For many years the Freemasonry organisation has been shrouded in secrets and mystery however that’s all now starting to change.
All across NSW and the ACT on Saturday the doors to the Lodges of local Freemasonry organisations were thrown open to the public with inquisitive visitors given tours and information about one of the world’s oldest fraternal organisations.
Freemasons first met in Cobar on June 21, 1881 at the Cobar Court House with the first Masonic centre consecrated in 1883 in Barton Street (the former Town Hall Cinema building).
In 1971 the Lodge was moved to the historic band hall in Bourke Street, where members still meet on a monthly basis.
As an organisation, the aim of Freemasonry is “to make good men better”. It sets high standards of behaviour for its members which are to be maintained in their daily lives and to be good examples to their communities.
Freemasonry also offers members opportunities for self-development and community service.
The Cobar Lodge is currently under the leadership of Worshipful Master Elect (and local dentist) Charlie Thompson.
Mr Thompson explained that like any other local charity or sporting committee, he was elected as the Master (or president).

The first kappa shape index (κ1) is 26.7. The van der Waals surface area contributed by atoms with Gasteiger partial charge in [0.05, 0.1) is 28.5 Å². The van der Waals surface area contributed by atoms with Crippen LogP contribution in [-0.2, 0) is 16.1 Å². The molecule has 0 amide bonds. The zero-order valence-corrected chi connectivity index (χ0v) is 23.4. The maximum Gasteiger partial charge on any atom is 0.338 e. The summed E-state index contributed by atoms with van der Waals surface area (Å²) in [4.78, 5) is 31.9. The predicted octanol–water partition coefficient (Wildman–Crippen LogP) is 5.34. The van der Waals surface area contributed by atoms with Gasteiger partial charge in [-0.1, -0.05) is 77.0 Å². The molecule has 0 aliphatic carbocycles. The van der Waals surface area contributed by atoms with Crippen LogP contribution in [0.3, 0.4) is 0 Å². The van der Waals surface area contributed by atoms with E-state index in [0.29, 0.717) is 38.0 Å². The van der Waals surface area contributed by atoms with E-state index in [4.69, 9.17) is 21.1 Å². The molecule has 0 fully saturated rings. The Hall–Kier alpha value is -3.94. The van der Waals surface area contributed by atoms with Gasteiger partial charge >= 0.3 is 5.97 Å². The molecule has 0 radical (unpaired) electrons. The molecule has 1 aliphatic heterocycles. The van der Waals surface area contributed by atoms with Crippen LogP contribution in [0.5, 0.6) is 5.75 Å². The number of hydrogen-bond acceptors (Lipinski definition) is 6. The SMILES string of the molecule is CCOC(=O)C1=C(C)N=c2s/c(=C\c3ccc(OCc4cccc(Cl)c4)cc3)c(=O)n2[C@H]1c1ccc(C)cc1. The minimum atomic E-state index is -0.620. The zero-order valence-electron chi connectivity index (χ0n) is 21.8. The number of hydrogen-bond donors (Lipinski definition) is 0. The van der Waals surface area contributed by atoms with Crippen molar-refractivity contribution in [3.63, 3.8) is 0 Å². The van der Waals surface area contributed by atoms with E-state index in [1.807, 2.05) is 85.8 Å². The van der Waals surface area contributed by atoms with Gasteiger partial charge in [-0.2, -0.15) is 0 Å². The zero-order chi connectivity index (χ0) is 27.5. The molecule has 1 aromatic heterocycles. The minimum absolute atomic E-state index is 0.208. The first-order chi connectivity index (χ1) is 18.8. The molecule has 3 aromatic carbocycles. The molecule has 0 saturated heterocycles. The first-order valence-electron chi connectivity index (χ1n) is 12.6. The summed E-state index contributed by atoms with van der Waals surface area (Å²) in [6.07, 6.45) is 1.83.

He said the Lodge has a set of rules and a constitution to abide by but they can basically run their lodges their own way as long as they operate within the given guidelines.
He said ultimately many years of keeping secret what Freemasonry was all about and what goes on at Lodge meetings had hurt the organisation and had made it difficult to recruit new members.
“That’s what these Open Days are for, to give people a bit of an idea what we are all about,” Mr Thompson said.
Visitors to the Cobar Lodge on Saturday were given a tour of the building and were able to watch a short film which explained the origins of Freemasonry; why Masons wear black dinner suits; what some of their symbols mean; dispelled the urban myth about the goat; and gave examples of the good work that Freemasons are doing around the world.